Susan and I took our daughter to the farmer’s market at The Grove today. It’s an outdoor mall that oddly reminds me of a cross between Vegas and a movie set. Admittedly, it can be incredibly cheesy and touristy and crowded. But I always feel romantic and happy when I’m there. It’s like Disneyland; nothing can go wrong at The Grove. There is fake snow in the winter so that we LA folk can experience a “true” holiday season. Every 30 minutes or so, a fountain water show erupts, choreographed perfectly to the dreamy songs playing over the speakers. Today, The Grove was especially charming. The three of us, dancing around to the music, bopping along with Sophia on my shoulders, making a mess in the Pottery Barn Kids because we could. It was a “perfect” day. I remember in my 2 and half years in the making of Sophia being sad and bitter that I didn’t have a Baby Bjorn to flaunt, while sipping my latte at the fabulous Grove. I would make fun of those people in my head but envy them in my heart. Now here I was with my toddler enjoying the simple life of an afternoon shopping. It was pure joy.
We went to the farmer’s market and had some dinner, all of us eating from different restaurants, a true perk when you’re married to a vegetarian. We ate –or, rather, tried to eat –while Sophia raced around the tables, babbling to the tourists. Now that she can get around, we can really only do outdoor restaurants; it’s just not worth it otherwise. My shoulders are up to my ears, I’m stuffing food in my mouth and every time I say “never again”. Susan and I split a beer today; it cuts the edge off not being able to have an intimate conversation over dinner. After we ate, I took Sophia into the market to pick out a little toy. She, of course, raced over to the rubber ducks. There were all kinds to choose from: yellow, pink, red, small ducks, very large ducks, ducks dressed in surfer outfits, the list goes on. Sophia pushed her fingers through all of them and after much contemplation picked the one lone black duck tucked in the back corner of the overstuffed box. She handed it to me with a huge smile. “Duck”. I was so proud of my Aquarian daughter; she picked the one duck that didn’t look like any of the others. I took it to the cash register. “We’ll take this duck please”. The woman said “did she pick that?” “Yep.” And then she grimaced and shook her head. What a shame, that a salesclerk would have an opinion about the color duck that my daughter chose. What a strange world we live in that we are so offended by things being different. It’s beautiful to experience the world through Sophia’s eyes. She celebrates everything no matter the color, the size, or the shape. She sees the world the way we should all see it: as a place to learn and experience and get to know. I can only hope that I preserve that essence in her.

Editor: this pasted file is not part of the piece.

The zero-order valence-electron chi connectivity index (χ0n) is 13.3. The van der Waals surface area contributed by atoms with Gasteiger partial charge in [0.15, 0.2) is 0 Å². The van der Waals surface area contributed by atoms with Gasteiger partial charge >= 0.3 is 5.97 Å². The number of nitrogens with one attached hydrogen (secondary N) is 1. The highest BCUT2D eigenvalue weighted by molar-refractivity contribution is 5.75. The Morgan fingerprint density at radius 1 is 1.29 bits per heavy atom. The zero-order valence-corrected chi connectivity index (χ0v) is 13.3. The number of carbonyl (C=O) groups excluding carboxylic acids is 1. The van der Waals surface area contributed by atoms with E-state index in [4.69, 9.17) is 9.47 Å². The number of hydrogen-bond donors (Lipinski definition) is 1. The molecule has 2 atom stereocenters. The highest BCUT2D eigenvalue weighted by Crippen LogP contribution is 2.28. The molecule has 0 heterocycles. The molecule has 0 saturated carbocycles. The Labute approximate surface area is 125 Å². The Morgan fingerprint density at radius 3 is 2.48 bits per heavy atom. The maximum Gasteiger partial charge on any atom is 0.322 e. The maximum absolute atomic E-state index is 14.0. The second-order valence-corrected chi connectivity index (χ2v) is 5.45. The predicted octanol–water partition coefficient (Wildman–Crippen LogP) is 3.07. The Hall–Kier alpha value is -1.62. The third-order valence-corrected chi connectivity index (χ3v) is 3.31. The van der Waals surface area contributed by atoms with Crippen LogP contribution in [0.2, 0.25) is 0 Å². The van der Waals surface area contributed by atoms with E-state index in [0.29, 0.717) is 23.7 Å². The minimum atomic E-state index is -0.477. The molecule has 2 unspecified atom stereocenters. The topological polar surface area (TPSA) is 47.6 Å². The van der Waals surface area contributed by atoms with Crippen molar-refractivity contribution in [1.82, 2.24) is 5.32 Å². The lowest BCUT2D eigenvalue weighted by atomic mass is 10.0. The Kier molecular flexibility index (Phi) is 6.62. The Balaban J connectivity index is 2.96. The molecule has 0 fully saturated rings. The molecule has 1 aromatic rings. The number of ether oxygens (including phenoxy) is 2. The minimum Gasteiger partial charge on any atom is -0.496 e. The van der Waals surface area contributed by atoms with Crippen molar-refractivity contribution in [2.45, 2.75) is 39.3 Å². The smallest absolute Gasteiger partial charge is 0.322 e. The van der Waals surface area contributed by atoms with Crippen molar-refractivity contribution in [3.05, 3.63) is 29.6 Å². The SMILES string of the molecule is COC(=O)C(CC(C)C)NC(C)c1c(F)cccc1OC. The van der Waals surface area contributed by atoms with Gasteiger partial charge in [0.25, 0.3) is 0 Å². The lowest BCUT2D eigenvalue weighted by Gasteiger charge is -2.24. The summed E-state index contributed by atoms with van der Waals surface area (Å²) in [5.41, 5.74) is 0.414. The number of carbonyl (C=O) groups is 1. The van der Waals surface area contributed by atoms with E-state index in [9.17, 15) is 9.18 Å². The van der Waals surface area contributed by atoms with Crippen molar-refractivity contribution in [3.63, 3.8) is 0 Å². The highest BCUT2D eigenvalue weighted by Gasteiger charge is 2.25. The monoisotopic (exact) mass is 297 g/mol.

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Originally published on The Seattle Lesbian
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